Tag Archives: chaos

Cozy Authors & Social Media

It seems to me that mystery books by cozy authors have become more and more popular among readers in the last few years. I am one of those readers and I love escaping to another world or hovering temporarily in a favorite character’s life where discoveries are made, problems are solved and often humor and lighthearted banter is exchanged. I enjoy pondering a good puzzle, perhaps learning something new, and knowing all will be wrapped up in the end for the protagonist(s). It’s comfort food to me.

I guess the key word here is “escape.” My experience with that word comes from a more than twenty-year career in the entertainment business as a belly dancer, doing mostly “belly-grams” to celebrate special occasions like a birthdays, anniversaries, get-wells, fare-wells, even family reunions. When I arrived on my job site, before I even left my car, I was in character and remained so until I returned home. Every detail was considered important to me, from my freshly laundered elaborate costumes to exciting Middle Eastern music on my boom box, and from immaculate fingernails to my beguiling smile. My 10 minute surprise dance routine was designed to involve many spectators beside the Guest of Honor, so no-one felt left out and it was conducted with class and meant to be good clean fun for all.

All through my career every time I left my house for any reason, I was aware there might be people (past or potential) who would see me and form an impression, so I always made sure I had my make-up on and my hair washed and clothing presentable. As it turned out, there were many, many times I was glad I had gotten in that habit, because I lived in a smaller city and worked full time and eventually became well known. I was proud of my reputation and had worked very hard to gain respect.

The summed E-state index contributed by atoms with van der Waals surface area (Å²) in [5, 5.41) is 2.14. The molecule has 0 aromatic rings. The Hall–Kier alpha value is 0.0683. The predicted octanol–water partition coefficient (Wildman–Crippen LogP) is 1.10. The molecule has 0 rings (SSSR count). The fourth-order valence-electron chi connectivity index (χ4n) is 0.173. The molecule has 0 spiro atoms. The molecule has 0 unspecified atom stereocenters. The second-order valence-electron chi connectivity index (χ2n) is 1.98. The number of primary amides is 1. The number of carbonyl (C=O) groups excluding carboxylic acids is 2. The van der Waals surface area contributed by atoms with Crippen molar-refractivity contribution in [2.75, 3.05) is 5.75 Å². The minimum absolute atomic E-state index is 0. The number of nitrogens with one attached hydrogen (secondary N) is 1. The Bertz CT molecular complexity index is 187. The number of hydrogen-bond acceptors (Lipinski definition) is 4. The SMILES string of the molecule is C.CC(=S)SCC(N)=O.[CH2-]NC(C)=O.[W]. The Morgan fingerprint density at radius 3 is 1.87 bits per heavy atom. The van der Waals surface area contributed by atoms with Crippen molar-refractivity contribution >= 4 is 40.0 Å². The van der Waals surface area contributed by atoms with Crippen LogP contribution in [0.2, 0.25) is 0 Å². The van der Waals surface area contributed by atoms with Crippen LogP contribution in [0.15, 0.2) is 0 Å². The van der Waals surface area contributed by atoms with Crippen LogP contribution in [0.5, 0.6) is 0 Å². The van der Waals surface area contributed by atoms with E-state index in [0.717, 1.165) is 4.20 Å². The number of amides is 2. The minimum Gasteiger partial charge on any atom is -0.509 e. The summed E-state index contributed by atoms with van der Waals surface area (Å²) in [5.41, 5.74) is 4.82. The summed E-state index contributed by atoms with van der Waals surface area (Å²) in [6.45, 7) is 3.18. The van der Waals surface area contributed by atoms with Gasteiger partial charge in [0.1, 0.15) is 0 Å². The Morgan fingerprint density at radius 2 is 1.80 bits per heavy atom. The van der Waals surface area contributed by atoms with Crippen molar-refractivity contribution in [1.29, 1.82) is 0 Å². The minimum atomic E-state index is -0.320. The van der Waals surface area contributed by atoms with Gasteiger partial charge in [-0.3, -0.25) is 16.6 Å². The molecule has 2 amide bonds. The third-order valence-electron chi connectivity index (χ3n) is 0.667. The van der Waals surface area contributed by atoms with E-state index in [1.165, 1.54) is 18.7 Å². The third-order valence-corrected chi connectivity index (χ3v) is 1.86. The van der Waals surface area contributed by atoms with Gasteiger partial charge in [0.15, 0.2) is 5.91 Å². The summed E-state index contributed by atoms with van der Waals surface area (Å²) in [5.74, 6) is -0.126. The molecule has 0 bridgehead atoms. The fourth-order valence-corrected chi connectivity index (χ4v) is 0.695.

With all that said, since I’ve gone to a lot of writers’ conventions and conferences, I’ve met quite a few authors and many of them write cozies. The opinions I formed about these writers came from hearing them speak, perhaps on convention panels, and by reading their books. And often I associated them with their characters.

In days gone by, it used to be popular for authors to have their own website. Now days, group websites seem even more popular along with social media like Facebook. I follow authors through Goodreads and Amazon, but don’t have much time to go to Facebook unless there is a book giveaway by a specific author or authors. Twitter is just too much for me. I’m with Betty White!

Yesterday, I was visiting the website of one of my favorite authors, Molly Greene, and she wrote something that really spoke to me. She said, “Social media is a tough road right now, with the world upended and chaotic, and folks are understandably distraught and upset much of the time.”  This sentence explains so well why I read cozies. It’s the escape thing, so well said!

So I’ve actually been shocked lately to visit some of my favorite cozy writers’ Facebook pages for a giveaway offer or something, only to feel my escape mode splintering and being destroyed by negative remarks that have nothing to do with writing, cozy books or anything about their characters. I want to ESCAPE, not be drawn back into chaos. It’s become so upsetting to me, I’m thinking of dropping a couple of my favorite cozy authors for this very reason. Years ago I had an editor tell me that a certain sentence wording or something-or-other pulled them right out of my story. It’s the same thing. I feel yanked out of my cozy mood and thrust back into the “world and its troubles.” Authors are entertainers too, and I want to be entertained!